It starts with an umbilical cord. Blood and nutrients pumping into an unborn babe, connecting the baby to its mother. The first thread of life.
And on the day of his or her birth, the umbilical is cut, relinquishing that baby to the world.
But the tie, the lifeline, the invisible binding to its mother, it never ends.
It just changes.
You hear it in the newborn cry. You feel it as she holds her baby close for hours on end. You witness it as she cries and laughs over milestones and the passage of time.
The cords of a family. How ironic that getting married is often referred to as tying the knot. Vows that weave two souls together, joining them as one.
And as the years pass, another soul and another life often grow out of that bond, that promise, that love.
A tapestry of family. Beautiful, heartbreaking, vibrant, unspeakable in both its complexity and simplicity.
When I was a young girl, my best friend shared these Bible verses with me: “Two are better than one, because they have a good return for their labor: If either of them falls down, one can help the other up. But pity anyone who falls and has no one to help them up. Also, if two lie down together, they will keep warm. But how can one keep warm alone? Though one may be overpowered, two can defend themselves. A cord of three strands is not quickly broken.” (Ecclesiastes 4:9-12)
These words have stuck with me throughout my life. They are written on the tablet of my heart. And as life fluctuates and changes, turns and drops, hovers and soars, I draw such comfort from them.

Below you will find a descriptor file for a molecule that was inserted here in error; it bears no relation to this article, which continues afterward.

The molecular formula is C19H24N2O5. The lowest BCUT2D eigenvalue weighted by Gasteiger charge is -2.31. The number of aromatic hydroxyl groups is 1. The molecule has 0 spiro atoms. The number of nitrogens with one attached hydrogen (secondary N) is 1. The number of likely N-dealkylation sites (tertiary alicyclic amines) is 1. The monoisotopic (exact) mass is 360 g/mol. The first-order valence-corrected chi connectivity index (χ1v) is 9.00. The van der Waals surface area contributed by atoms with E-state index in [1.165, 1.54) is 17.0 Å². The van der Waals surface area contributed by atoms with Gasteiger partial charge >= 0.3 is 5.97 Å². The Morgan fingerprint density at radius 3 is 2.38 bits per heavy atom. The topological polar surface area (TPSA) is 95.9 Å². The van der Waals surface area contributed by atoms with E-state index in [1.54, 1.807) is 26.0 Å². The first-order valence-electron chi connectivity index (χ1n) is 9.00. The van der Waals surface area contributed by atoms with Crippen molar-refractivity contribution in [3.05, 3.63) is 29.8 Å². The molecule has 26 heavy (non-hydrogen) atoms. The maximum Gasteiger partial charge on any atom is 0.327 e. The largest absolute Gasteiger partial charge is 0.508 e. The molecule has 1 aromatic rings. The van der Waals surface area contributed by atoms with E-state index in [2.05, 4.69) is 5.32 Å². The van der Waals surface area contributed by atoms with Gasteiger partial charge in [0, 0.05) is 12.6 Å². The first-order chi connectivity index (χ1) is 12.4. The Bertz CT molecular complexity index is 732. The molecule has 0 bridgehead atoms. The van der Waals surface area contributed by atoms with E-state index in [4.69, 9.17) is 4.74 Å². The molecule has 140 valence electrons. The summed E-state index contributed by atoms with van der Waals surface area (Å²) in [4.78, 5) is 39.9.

I am bound with Christ. I am woven into His plan, His purpose, His love.
I am tied to my husband. I am threaded into his house, his love, his heart.
And our children, they are irrevocably woven into our very beings.
Embodiments of our love.
I can feel the tug and pull of them.
Sometimes it makes my sanity fray. Other times, it unwinds the tension of painful knots and unnecessary twists as they remind me what truly matters. Sometimes, it’s a rope so taut that I fear it may snap, and yet, it’s saved by a Source that strengthens and reinforces even on my worst days.
Yesterday, while my kids played at the park, I felt those ties with renewed clarity.
My daughter would call out for her brother every few words, trying her best to find him in a sea of children and attempting with all her might to do all the things he was doing. But while he surged ahead excitedly, she hesitated. She looked back. She held up her hands. She cried, “Mom!” making sure I was only a step or two behind.
As my son climbed ladders and slid down tunnel slides without assistance, I could see the thread of his adventurous spirit pulling away from me. I could feel the knot loosening as he stepped out as his own person, full of exuberance and joy and a little orneriness.
While my daughter searched for me, it reminded me how short this stage really is. My children are only a year and half apart. Next spring, she’ll run ahead with abandon, chasing down her own fun. She won’t need my hand in hers. She won’t need me to shadow her every movement. She will probably demand to do things her own way and bemoan my assistance.
But even as the space between us lengthens . . .
Even as times passes . . .
Even as they grow . . .
That cord will always remain, visibly and invisibly tied to my heart.
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